Lakers Fans Shouldn't Tolerate Jim Buss Putting Ego in Front of Championships

Jesse DorseyFeatured ColumnistNovember 12, 2012

EL SEGUNDO, CA - MAY 31:  Jim Buss, executive vice president of basketball operations of the Los Angeles Lakers, stands in front of a large screen showing names of basketbaall players from variuos NBA teams, in general manager Mitch Kupchak's office before the introductory news conference of the Lakers new coach Mike Brown at the team's training facility on May 31, 2011 in El Segundo, California. Brown replaced Lakers coach Phil Jackson, who retired at the end of this season.  (Photo by Kevork Djansezian/Getty Images)
Kevork Djansezian/Getty Images

Lakers fans, the ones who go to games and sit in the nosebleeds or watch every game on television, not the ones who complain every time the team loses a few games and prattle on about Kobe Bryant being the be-all, end-all of basketball greatness, have to put up with a lot.

The truly dedicated fans have to deal with being hated by fans of other teams, being lumped in and stereotyped with a group of people who ride the bandwagon until the wheels start to squeak a bit, but they're repaid ten-fold with a great basketball team.

It's not exactly a struggle, they aren't Cubs fans, but they do have to put up with a lot. One thing that has reared its ugly head over the past week is that they have to deal with one of the most contrived, unpredictable owners in all of sports.

One day he'll come out and say a player like Andrew Bynum is untouchable, the next he's traded. One day he'll put a vote of confidence behind his head coach and the next (literally the very next day) he's fired.

There are quite a few things fans can put up with from an ownership group as long as the team is good, and by all means the Lakers do have a good team, they're just working all the kinks out early on in the season. However, there comes a point when it's time for fans to tell an owner that enough is enough, and it's time to 

Jim Buss officially took control of the Lakers from his father Jerry during the coaching search that landed the Lakers Mike Brown. Not only was that a move that was lauded from the start, but it was criticized every step of the way before Buss finally broke down and fired Brown.

Not only was Jim a big part of the reason why Phil Jackson was run out of town in the first place, but he was also the one who decided that long-time Jackson assistant, and assumed front-runner for the job, Brian Shaw was passed over last year.

That was a Jim Buss decision 100 percent of the way, and not many people were happy about it.

A year later he had a chance to vindicate himself after firing Brown, and one of the guys at the head of the coach search happened to be Jackson.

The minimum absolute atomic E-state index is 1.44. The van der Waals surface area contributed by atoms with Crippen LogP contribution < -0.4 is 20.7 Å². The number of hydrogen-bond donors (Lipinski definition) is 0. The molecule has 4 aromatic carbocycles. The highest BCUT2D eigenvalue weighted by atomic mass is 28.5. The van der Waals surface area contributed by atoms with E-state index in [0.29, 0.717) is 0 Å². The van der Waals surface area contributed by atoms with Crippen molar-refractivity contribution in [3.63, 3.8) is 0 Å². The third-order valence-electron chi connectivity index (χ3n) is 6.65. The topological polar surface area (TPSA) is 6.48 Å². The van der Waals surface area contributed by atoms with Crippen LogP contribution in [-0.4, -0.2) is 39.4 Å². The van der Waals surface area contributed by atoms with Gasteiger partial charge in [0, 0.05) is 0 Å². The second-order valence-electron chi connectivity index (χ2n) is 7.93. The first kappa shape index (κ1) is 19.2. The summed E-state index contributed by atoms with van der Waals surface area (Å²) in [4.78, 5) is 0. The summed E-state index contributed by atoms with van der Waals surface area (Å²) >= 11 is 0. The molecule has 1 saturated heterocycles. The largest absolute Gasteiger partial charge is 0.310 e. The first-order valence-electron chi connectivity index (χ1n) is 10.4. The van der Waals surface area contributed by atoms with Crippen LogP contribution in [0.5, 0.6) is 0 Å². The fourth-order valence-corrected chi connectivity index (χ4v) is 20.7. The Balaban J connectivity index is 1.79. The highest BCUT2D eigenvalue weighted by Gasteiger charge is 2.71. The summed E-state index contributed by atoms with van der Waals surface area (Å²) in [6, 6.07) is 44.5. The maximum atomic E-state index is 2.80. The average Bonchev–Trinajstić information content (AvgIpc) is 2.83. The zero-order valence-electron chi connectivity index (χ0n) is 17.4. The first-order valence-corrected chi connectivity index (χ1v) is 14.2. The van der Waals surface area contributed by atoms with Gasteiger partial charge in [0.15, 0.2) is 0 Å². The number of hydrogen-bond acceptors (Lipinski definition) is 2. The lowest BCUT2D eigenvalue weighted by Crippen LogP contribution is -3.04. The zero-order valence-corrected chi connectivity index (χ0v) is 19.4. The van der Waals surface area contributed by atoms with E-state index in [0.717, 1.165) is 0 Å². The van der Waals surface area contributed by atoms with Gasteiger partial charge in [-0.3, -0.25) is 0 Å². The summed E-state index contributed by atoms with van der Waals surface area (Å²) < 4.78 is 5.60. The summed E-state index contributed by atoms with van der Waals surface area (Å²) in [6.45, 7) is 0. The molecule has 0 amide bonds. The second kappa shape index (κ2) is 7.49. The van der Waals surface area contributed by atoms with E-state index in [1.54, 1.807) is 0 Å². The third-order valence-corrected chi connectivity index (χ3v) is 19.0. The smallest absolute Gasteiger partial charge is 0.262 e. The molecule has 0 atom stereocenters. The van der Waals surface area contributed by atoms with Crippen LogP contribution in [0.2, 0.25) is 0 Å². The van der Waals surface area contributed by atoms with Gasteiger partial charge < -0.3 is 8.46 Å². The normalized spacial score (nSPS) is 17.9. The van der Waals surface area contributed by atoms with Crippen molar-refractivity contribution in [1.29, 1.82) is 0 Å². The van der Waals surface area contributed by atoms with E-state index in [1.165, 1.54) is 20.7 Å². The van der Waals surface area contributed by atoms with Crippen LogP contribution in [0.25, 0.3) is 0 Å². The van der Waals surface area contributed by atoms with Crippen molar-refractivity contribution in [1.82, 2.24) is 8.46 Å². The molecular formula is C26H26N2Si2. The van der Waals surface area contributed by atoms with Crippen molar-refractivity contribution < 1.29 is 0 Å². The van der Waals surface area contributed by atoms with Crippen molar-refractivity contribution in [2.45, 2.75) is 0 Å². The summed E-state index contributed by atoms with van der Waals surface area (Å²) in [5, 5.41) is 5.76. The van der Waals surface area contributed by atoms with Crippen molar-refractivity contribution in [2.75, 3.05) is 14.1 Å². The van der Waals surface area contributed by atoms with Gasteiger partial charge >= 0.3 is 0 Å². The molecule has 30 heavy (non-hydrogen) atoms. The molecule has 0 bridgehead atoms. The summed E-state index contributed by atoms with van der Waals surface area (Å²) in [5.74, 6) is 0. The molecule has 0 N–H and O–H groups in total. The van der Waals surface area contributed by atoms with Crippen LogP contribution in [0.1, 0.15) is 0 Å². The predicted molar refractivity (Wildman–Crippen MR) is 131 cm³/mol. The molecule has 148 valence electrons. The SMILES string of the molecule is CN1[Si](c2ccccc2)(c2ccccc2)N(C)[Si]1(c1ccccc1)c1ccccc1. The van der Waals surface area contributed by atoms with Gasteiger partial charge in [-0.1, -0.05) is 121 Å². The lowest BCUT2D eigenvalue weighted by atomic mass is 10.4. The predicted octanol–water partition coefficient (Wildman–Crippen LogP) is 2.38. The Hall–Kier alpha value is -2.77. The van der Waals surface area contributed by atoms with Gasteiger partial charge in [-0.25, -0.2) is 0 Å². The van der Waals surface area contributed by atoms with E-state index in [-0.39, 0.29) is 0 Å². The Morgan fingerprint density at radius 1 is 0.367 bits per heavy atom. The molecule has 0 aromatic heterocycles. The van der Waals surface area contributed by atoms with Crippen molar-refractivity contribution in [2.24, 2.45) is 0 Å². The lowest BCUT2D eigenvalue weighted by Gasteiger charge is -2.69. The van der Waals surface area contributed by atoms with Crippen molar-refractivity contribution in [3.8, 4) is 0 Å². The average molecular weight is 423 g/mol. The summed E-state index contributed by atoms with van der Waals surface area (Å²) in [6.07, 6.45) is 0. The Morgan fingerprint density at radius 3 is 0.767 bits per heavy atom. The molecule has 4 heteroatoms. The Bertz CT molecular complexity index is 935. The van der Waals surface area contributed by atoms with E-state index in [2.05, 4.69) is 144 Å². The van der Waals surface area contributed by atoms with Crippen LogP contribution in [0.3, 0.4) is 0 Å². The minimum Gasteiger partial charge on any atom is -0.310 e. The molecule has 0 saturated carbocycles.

Understandably, Jackson came into Buss' office for the interview with a list of demands. After being unceremoniously bashed by Buss in the past, it would be hard to walk back and work for the guy without getting some sort of satisfaction, that's just the way Jackson is.

Mitch Kupchak had Jackson as the only candidate, and it was pretty much presumed the interviews with Mike D'Antoni and Mike Dunleavy were plans "B" and "C" in case Jackson turned them down.

The world eagerly awaited Jackson's answer to the Lakers on Monday, but late Sunday as the Lakers were putting a beat-down on the Kings, Buss hired D'Antoni.

Jackson was ready to come back, he had his team of assistants ready to assemble and descend on Los Angeles in a coaching fury, the only thing left was for Buss to swallow his pride, meet half of Jackson's demands and shake his hand.

There's no doubt that Jackson wanted a lot. He wanted a say in player movement, plus he wanted some leeway in traveling with the team, both are more or less unheard of in the NBA, but for an 11-time NBA Champion surely some concessions can be made, right?

Jackson isn't blameless in this, it was a power grab on his part to ask for some of the things he asked for, but if Buss is too proud and egotistical to allow Jackson at least some form of say in the formation of his team, it's a slap in the face to Jackson, the team and most of all, the fans.

I'm not outright saying that the Lakers are going to fail under Mike D'Antoni, they've got a great shot of being excellent. The problem is the conditions under which D'Antoni was hired.

Jackson and D'Antoni are both very good coaches, and both would do well with this team, the only problem is that they would have the task of working under a guy who values his own pride over the team's success.

Now, as the Lakers spin machine rotates and tells the story that D'Antoni's offensive schemes make more sense (which they might) and that Jackson wanted too much (which he did), all we can do is sit back and watch as Buss keeps fans hostage with his fleeting ego clutching the future of this team, waiting to change things on a whim.